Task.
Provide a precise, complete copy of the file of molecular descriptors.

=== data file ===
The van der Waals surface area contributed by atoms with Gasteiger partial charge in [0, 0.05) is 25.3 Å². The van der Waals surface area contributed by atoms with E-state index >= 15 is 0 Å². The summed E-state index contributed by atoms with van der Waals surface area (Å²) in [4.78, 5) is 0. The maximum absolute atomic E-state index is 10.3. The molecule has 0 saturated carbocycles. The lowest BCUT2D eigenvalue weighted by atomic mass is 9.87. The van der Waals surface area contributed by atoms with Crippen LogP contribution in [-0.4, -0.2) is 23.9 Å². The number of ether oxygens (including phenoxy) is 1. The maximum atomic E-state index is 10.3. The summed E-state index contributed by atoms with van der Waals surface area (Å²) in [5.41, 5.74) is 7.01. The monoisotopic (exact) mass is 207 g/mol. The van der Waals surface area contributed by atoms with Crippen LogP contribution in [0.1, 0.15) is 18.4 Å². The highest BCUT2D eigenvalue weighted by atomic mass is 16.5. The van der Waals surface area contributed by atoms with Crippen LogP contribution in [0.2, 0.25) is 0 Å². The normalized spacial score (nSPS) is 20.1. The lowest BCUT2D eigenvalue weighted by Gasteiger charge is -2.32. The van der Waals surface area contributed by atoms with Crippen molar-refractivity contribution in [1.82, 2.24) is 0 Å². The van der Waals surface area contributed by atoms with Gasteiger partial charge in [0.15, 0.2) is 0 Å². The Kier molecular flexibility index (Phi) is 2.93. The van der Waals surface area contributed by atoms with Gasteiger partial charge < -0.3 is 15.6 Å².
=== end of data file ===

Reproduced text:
The van der Waals surface area contributed by atoms with Gasteiger partial charge in [0, 0.05) is 25.3 Å². The van der Waals surface area contributed by atoms with E-state index >= 15 is 0 Å². The summed E-state index contributed by atoms with van der Waals surface area (Å²) in [4.78, 5) is 0. The maximum absolute atomic E-state index is 10.3. The molecule has 0 saturated carbocycles. The lowest BCUT2D eigenvalue weighted by atomic mass is 9.87. The van der Waals surface area contributed by atoms with Crippen LogP contribution in [-0.4, -0.2) is 23.9 Å². The number of ether oxygens (including phenoxy) is 1. The maximum atomic E-state index is 10.3. The summed E-state index contributed by atoms with van der Waals surface area (Å²) in [5.41, 5.74) is 7.01. The monoisotopic (exact) mass is 207 g/mol. The van der Waals surface area contributed by atoms with Crippen LogP contribution in [0.1, 0.15) is 18.4 Å². The highest BCUT2D eigenvalue weighted by atomic mass is 16.5. The van der Waals surface area contributed by atoms with Crippen LogP contribution in [0.2, 0.25) is 0 Å². The normalized spacial score (nSPS) is 20.1. The lowest BCUT2D eigenvalue weighted by Gasteiger charge is -2.32. The van der Waals surface area contributed by atoms with Crippen molar-refractivity contribution in [1.82, 2.24) is 0 Å². The van der Waals surface area contributed by atoms with Gasteiger partial charge in [0.15, 0.2) is 0 Å². The Kier molecular flexibility index (Phi) is 2.93. The van der Waals surface area contributed by atoms with Gasteiger partial charge < -0.3 is 15.6 Å².